(2) All sea-creatures have gills.
These are both true of his catch, and he assumes tentatively that they will remain true however often he repeats it.
In applying this analogy, the catch stands for the body of knowledge which constitutes physical science, and the net for the sensory and intellectual equipment which we use in obtaining it. The casting of the net corresponds to observation; for knowledge which has not been or could not be obtained by observation is not admitted into physical science.
An onlooker may object that the first generalisation is wrong. “There are plenty of sea-creatures under two inches long, only your net is not adapted to catch them.” The icthyologist dismisses this objection contemptuously. “Anything uncatchable by my net is ipso facto outside the scope of icthyological knowledge. In short, what my net can't catch isn't fish.” Or—to translate the analogy—“If you are not simply guessing, you are claiming a knowledge of the physical universe discovered in some other way than by the methods of physical science, and admittedly unverifiable by such methods. You are a metaphysician. Bah!”
In 'Selective Subjectivism', The Philosophy of Physical Science (1938, 2012), 16.
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Mathematicians are like a certain type of Frenchman: when you talk to them they translate it into their own language, and then it soon turns into something completely different.
Maxims and Reflections (1998), trans. E. Stopp, 162.
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Mathematicians are like Frenchmen: whatever you say to them they translate into their own language and forthwith it is something entirely different.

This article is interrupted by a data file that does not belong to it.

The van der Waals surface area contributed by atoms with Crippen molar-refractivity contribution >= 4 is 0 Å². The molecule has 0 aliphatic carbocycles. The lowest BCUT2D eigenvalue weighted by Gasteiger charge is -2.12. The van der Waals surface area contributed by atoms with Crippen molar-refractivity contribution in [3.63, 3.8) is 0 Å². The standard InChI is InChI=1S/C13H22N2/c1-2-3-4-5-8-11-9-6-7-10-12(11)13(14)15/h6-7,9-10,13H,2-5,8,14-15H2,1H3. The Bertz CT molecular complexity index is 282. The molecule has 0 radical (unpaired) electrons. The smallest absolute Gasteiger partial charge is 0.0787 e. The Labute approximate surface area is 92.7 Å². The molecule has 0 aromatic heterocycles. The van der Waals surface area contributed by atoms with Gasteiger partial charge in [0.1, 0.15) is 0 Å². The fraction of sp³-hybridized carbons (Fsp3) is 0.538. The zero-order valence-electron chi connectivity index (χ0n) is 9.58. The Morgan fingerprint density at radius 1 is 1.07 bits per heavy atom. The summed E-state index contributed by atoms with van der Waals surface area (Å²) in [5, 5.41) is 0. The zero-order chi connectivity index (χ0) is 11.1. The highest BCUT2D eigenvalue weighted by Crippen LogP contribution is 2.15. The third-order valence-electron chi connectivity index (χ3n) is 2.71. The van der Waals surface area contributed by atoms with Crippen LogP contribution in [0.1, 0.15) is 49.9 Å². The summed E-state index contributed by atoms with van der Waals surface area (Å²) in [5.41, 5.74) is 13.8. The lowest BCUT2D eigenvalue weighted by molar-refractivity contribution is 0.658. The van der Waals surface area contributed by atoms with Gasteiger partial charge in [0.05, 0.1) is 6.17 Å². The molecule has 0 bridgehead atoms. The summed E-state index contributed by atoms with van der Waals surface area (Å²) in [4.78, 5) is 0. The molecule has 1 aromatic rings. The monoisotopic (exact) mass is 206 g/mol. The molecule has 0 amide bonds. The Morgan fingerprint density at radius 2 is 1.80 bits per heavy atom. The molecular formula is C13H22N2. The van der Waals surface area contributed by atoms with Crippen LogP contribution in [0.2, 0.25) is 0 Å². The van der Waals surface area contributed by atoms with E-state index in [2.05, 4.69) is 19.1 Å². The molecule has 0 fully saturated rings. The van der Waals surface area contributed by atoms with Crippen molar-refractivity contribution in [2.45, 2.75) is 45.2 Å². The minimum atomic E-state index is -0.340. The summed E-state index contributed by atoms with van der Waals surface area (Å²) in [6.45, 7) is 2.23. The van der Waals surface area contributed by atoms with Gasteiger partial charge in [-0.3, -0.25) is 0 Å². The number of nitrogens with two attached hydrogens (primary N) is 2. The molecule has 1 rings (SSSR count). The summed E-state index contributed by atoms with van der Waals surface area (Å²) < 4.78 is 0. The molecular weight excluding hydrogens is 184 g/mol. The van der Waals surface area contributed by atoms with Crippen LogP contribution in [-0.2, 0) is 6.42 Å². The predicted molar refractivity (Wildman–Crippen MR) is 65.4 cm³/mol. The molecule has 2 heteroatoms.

From Maximen und Reflexionen (1907), Vol. 21, 266, Maxim 1279. Translation as quoted in George Edward Martin, The Foundations of Geometry and the Non-Euclidean Plane (1982), 94. From the original German, “Mathematiker sind eine Art Franzosen: redet man zu ihnen, so übersetzen sie es in ihre Sprache, und dann ist es alsobald ganz etwas anderes.”
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The discovery of the famous original [Rosetta Stone] enabled Napoleon’s experts to begin the reading of Egypt’s ancient literature. In like manner the seismologists, using the difficult but manageable Greek of modern physics, are beginning the task of making earthquakes tell the nature of the earth’s interior and translating into significant speech the hieroglyphics written by the seismograph.
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The laws of light and of heat translate each other;—so do the laws of sound and colour; and so galvanism, electricity and magnetism are varied forms of this selfsame energy.
In 'Letters and Social Aims: Poetry and Imagination', Prose works of Ralph Waldo Emerson (1880), Vol. 3, 198.
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The politician … is sometimes tempted to encroach on the normal territory of the scientific estate. Sometimes he interferes directly with the scientist’s pursuit of basic science; but he is more likely to interfere when the scientist proposes to publish findings that upset the established political or economic order, or when he joins with the engineering or medical profession in proposing to translate the findings of science into new policies. … Who decides when the apparent consensus of scientific opinion on the relation of cigarettes to lung cancer is great enough to justify governmental regulatory action, and of what kind? In such issues the problem is less often whether politics will presume to dictate to science than it is how much politics is to be influenced by the new findings of science.